It is in the search for a new and higher organization of these transformational energies that solidarity economy offers alternatives and hope, as much in respect to the contents that the process of transformation can push forward as in respect to the modes of transformational action and organization employed. We begin the analysis with this second aspect.
An inadequate mode of understanding the project and process of social transformation
The most important transformational projects in the modern epoch have started from the idea that change has to be global, that is, that the existing social order – understood as a “system” – must be replaced by a different one: a new type of society. Consequently, the project is to construct a determinate “model” of society. A global project of this type projects, with more or less realism, the “way society should be” in each realm: in the economy, politics, culture, social relations, forms of property, etc.
In some cases the formulation of the project for the society to be built is founded on an ethical, philosophical, or doctrinal conception: an understanding of what is just, natural, necessary, rational, and so on. The project itself arises from an intellectual elaboration and has little to do at the outset with the particular and concrete characteristics of the real, actual subjects who are called to make it a material reality. On the contrary, it tends to postulate that the change agents – people, social groups or classes, organizations, etc. – have been formed in the framework of the established “system” such that they are marked by the characteristics and relations needed in order to function in it. But, it is thought, to the degree that these subjects become aware of their situation and conditioning and decide to act in opposition to the dominant structures they can convert themselves into adequate instruments or means for the realization of the project of transformation. What makes them important is more than anything their power, the energies they are able deploy to achieve the desired object. To what degree they can “make the project their own” is also important, whether they do so because it corresponds to their interests or because they can be persuaded that this is the case. In effect, if a subject does not make the project their own it will be difficult for them to correctly align their forces. The tasks of the organizer or intellectual agent which flow from this conception of social change consist primarily of conscientization, organization, and mobilization of the subjects, who are seen as the project’s instruments or bearers.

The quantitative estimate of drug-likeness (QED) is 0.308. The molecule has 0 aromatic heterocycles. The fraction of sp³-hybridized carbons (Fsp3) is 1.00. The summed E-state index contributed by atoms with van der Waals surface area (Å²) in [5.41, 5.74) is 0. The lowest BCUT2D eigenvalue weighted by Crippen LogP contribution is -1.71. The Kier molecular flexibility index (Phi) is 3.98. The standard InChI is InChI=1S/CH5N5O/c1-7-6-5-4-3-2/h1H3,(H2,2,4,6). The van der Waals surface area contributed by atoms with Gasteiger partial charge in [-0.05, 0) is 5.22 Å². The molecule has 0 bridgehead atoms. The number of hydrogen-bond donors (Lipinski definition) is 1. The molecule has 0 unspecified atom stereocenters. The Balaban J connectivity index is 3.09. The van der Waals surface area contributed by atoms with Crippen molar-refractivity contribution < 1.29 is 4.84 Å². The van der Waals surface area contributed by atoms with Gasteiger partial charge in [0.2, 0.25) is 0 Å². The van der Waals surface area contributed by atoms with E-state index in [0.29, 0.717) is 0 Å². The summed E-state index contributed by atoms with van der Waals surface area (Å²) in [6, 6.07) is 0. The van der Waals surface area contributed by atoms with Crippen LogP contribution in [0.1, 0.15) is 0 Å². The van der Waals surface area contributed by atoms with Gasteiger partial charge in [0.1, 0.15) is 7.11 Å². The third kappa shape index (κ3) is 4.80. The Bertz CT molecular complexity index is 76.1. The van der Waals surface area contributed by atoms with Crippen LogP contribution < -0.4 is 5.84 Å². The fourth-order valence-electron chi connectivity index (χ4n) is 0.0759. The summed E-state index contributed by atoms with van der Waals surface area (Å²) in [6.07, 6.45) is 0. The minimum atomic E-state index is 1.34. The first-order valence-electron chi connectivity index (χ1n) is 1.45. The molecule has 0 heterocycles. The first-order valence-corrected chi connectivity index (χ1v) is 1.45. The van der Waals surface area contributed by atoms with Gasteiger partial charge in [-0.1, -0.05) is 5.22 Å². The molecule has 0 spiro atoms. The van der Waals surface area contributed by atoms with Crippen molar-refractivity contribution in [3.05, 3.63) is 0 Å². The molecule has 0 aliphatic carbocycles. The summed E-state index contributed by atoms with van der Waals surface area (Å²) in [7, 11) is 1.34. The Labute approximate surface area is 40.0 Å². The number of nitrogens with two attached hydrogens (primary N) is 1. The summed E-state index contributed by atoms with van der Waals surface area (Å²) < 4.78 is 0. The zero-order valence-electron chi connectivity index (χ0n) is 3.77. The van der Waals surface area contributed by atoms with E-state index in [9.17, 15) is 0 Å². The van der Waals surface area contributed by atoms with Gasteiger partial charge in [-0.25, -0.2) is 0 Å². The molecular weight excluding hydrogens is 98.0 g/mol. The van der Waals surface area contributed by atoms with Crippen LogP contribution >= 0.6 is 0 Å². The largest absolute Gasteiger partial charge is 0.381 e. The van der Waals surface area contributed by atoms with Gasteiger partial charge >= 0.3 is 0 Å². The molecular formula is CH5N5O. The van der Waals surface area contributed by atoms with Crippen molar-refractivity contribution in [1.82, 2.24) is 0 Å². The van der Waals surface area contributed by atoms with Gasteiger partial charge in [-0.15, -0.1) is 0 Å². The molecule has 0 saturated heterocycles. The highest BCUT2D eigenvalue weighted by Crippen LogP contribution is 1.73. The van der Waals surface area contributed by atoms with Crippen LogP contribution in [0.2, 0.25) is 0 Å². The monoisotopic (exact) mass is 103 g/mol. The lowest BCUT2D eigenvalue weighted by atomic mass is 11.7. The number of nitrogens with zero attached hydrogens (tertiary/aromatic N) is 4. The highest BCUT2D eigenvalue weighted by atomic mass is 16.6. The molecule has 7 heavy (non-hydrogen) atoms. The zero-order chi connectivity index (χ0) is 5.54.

In other cases, the point of departure for determining the global model of society to be built is a particular experience or organization in which, it is believed, the ideal project for all of society is contained in miniature. It can be a type of enterprise, a political party, church, association, even a particular type of person. It is supposed that the values and principles, the modes of thinking and acting, the relations and structures, etc. that characterize the organization are the ideal modes that need to be established throughout society. It follows that the transformational task consists of diffusing and expanding the organization’s ways of being, its particular values, behaviors, and organizational forms, through the multiplication of similar organizations, or even, in an extreme version of this conception of change, through the progressive absorption of other people, groups, activities, or social spaces.
So, whether the starting point is a certain ethical and doctrinal conception or a particular organizational experience, since the project of transformation is global, i.e., implies a reordering or restructuring of all of society (also known as “system change”), it leads to the necessity of conquering positions of power from which it would be possible to exercise influence over society in all its aspects. In modern and contemporary societies the privileged center of such power is the State; and if it does not at the moment have the power required, the task is to develop its power and make it grow so that the State can be in a position to realize the desired global changes. This is why when we think of realizing a “model of society” the necessary transformational action unfolds in the terrain of politics, oriented towards the conquest of power.